Introduction: Children and Disasters

Clinical and Research Issues
  • Conway F. Saylor
Part of the Issues in Clinical Child Psychology book series (ICCP)

Abstract

It is difficult to conceive of any image as compelling as a child who has become the victim of a manmade or natural disaster. How is a child to make sense of, or ever recover from, an experience so devastating and widespread that even otherwise reliable adults seem overwhelmed and powerless? The horrible aftermath of hurricanes, earthquakes, and tornadoes, as well as the sudden, senseless losses in shootings or plane crashes, grab prominent media coverage with alarming frequency. Adults are profoundly moved by their exposure to such events, even with the knowledge and resources many have for understanding and coping. How much greater, and more complex, are the needs of children challenged to understand and respond to such events? In spite of this great need, the psychological literature on children and disasters has, until recently, been small in volume, diverse in quality, and difficult to access.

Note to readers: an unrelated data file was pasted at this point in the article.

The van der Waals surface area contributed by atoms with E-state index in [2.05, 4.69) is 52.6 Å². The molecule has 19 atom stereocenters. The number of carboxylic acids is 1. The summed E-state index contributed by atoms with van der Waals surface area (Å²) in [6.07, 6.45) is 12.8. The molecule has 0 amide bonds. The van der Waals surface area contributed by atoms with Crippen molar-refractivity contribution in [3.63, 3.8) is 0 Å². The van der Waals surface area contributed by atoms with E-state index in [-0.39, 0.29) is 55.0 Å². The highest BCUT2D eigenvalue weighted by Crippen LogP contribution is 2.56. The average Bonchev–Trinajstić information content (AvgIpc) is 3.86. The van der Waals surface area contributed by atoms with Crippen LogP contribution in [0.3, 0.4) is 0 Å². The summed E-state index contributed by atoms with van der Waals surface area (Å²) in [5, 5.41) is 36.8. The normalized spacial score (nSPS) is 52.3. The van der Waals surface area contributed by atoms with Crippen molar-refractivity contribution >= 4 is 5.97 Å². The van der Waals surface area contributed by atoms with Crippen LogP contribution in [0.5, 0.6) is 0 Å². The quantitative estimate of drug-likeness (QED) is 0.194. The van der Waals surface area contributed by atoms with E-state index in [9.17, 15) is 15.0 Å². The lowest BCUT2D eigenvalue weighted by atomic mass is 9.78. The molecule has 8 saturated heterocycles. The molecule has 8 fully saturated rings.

Keywords

Posttraumatic Stress Disorder Federal Emergency Management Agency Disaster Environment Lightning Strike Disaster Victim 
These keywords were added by machine and not by the authors. This process is experimental and the keywords may be updated as the learning algorithm improves.

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References

  1. American Red Cross. ( 1991, Nov). Disaster services regulations and procedures: Disaster mental health services.Google Scholar
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Copyright information

© Springer Science+Business Media New York 1993

Authors and Affiliations

  • Conway F. Saylor
    • 1
  1. 1.Department of PsychologyThe CitadelCharlestonUSA

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